This is where the power of SAVVI comes in, and helps walk newbie investors through EXACTLY how they should invest for a comfortable retirement! This is the same level of detailed planning you would get from a Financial Advisor, and it continually adjusts as you get older, and your gals and circumstances change.

Want to see the suggested weight percentages? Give the Premium Plan a shot for only $9/month!

Side Note: SAVVI also runs a complete analysis on possible stock market events, dating back all the way to 1926, essentially “Stress-Testing” your investments in case of market turmoil (ahem….).

In other words, the investing advice should help calm your fears about whether the proposed plan will work.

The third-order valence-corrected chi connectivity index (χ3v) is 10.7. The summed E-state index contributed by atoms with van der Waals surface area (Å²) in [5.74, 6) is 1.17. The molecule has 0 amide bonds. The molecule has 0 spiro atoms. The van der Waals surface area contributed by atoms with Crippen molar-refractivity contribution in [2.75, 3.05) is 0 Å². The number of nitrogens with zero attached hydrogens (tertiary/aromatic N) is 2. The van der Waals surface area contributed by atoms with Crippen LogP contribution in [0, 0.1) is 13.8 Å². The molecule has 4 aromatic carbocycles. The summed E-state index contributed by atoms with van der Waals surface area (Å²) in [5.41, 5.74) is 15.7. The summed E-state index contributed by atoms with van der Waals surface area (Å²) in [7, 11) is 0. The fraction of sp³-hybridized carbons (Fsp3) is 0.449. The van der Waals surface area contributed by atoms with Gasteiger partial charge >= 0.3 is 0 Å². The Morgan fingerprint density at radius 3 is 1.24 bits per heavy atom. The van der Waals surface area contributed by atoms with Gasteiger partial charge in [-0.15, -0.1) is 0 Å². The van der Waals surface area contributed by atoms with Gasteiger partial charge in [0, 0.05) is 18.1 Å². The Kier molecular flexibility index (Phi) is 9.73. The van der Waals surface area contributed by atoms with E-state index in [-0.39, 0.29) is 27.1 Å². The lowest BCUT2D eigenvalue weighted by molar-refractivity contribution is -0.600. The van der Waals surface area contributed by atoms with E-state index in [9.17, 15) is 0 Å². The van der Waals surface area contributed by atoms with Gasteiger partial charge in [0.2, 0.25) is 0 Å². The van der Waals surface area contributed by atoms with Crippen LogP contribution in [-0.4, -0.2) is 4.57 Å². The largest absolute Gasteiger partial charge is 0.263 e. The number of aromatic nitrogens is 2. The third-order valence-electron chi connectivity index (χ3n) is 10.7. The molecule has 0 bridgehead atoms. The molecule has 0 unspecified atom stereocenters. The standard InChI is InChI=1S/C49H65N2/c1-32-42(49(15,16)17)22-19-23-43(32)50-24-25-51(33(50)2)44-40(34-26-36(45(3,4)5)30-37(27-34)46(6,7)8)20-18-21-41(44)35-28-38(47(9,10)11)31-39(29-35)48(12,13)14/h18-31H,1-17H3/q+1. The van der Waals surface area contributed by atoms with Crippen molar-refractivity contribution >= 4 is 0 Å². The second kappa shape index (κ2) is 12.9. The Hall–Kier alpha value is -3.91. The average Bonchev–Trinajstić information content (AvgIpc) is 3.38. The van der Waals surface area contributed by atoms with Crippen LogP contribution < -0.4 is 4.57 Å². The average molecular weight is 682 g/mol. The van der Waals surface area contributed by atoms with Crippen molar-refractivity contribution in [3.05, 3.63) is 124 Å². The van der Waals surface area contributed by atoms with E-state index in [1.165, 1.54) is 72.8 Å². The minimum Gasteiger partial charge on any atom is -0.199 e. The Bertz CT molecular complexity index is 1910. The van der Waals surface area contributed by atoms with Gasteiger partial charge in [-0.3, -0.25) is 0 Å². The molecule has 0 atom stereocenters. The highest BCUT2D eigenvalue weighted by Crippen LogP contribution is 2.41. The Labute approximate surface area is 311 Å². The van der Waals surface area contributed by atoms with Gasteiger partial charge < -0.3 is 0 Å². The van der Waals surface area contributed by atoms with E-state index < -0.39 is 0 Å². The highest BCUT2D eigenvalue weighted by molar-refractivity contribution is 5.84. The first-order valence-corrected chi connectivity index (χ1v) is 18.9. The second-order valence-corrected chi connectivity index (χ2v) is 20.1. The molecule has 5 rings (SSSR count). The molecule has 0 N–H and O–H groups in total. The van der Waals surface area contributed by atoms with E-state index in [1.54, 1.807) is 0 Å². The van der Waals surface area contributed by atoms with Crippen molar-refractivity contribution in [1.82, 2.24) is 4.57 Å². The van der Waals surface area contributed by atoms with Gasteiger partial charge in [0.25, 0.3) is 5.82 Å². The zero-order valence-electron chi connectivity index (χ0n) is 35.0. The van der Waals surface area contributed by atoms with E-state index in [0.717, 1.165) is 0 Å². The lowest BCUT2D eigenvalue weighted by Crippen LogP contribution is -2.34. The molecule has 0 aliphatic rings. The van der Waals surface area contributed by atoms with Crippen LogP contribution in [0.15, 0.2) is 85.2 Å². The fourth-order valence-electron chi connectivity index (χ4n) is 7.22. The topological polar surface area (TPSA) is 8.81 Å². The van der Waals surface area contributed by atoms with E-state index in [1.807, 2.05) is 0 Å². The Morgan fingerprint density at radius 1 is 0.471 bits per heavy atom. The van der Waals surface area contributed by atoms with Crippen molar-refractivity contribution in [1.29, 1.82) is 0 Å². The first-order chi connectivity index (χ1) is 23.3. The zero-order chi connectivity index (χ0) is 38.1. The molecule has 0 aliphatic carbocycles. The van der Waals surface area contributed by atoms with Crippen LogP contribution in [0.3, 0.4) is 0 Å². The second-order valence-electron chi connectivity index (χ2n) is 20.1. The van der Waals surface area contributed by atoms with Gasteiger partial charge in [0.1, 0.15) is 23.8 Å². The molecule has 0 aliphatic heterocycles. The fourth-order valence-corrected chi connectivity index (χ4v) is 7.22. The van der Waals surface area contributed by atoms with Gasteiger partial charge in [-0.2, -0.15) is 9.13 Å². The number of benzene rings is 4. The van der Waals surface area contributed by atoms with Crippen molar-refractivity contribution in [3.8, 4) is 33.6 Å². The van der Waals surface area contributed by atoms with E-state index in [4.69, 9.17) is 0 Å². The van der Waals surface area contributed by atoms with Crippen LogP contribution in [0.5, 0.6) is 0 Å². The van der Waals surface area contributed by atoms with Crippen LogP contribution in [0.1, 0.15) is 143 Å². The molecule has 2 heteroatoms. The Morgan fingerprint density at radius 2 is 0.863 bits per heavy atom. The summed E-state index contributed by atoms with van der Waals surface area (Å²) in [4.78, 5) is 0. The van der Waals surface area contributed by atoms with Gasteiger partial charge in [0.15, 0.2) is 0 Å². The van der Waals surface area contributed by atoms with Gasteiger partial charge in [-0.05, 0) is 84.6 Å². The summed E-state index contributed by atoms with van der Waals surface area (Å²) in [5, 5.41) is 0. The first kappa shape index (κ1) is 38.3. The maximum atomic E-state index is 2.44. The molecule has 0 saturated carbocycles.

What About Risk?

of my FAVORITE questions they ask is:

Imagine your investments lost XXXX” dollars, how much MORE are you willing to lose…“?

another powerful way to show that the market is a ROLLER COASTER, and if you
stay buckled in for the long ride, your money will GROW and you will hit those
long-term goals!

SAVVI Financial Pros and Cons

I am really diggin’ the way SAVVI lays out a complex money plan in a simple, actionable format. There are also a few things I’d like to see improve as well.



*SAVVI confirmed they are working on an app that will include a budgeting tool!

Three Plans To Choose From

SAVVI honestly gives you a LOT from their BASIC plan if you want to give it a whirl for only $5/mo!

You can plug in all your accounts, pick 2 BIG goals (retirement should be one of them), and shows you an action plan for getting there.

Their Premium Plan is only $9/month, but includes a 30-day Free Trial, and gives you an additional investing advice, including an EXACT asset allocation suggestion based on your goals. They will also remove the ads completely.